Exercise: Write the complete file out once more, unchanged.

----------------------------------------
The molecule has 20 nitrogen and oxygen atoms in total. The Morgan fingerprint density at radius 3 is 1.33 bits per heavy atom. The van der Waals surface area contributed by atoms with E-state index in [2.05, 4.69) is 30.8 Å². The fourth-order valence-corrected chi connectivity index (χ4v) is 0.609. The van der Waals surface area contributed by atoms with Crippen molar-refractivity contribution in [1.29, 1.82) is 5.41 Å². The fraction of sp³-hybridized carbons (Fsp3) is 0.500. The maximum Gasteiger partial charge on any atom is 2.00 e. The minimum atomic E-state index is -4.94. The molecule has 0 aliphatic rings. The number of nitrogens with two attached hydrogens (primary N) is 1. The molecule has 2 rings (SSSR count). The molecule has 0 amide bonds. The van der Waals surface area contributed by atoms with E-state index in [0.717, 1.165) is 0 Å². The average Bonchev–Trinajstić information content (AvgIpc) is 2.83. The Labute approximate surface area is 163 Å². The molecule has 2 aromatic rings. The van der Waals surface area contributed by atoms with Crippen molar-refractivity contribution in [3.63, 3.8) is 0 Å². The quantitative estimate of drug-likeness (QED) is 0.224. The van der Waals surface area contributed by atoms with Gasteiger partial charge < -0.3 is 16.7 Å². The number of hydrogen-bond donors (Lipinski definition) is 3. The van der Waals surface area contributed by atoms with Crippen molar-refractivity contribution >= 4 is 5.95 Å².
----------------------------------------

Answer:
The molecule has 20 nitrogen and oxygen atoms in total. The Morgan fingerprint density at radius 3 is 1.33 bits per heavy atom. The van der Waals surface area contributed by atoms with E-state index in [2.05, 4.69) is 30.8 Å². The fourth-order valence-corrected chi connectivity index (χ4v) is 0.609. The van der Waals surface area contributed by atoms with Crippen molar-refractivity contribution in [1.29, 1.82) is 5.41 Å². The fraction of sp³-hybridized carbons (Fsp3) is 0.500. The maximum Gasteiger partial charge on any atom is 2.00 e. The minimum atomic E-state index is -4.94. The molecule has 0 aliphatic rings. The number of nitrogens with two attached hydrogens (primary N) is 1. The molecule has 2 rings (SSSR count). The molecule has 0 amide bonds. The van der Waals surface area contributed by atoms with E-state index in [0.717, 1.165) is 0 Å². The average Bonchev–Trinajstić information content (AvgIpc) is 2.83. The Labute approximate surface area is 163 Å². The molecule has 2 aromatic rings. The van der Waals surface area contributed by atoms with Crippen molar-refractivity contribution in [3.63, 3.8) is 0 Å². The quantitative estimate of drug-likeness (QED) is 0.224. The van der Waals surface area contributed by atoms with Gasteiger partial charge < -0.3 is 16.7 Å². The number of hydrogen-bond donors (Lipinski definition) is 3. The van der Waals surface area contributed by atoms with Crippen molar-refractivity contribution >= 4 is 5.95 Å².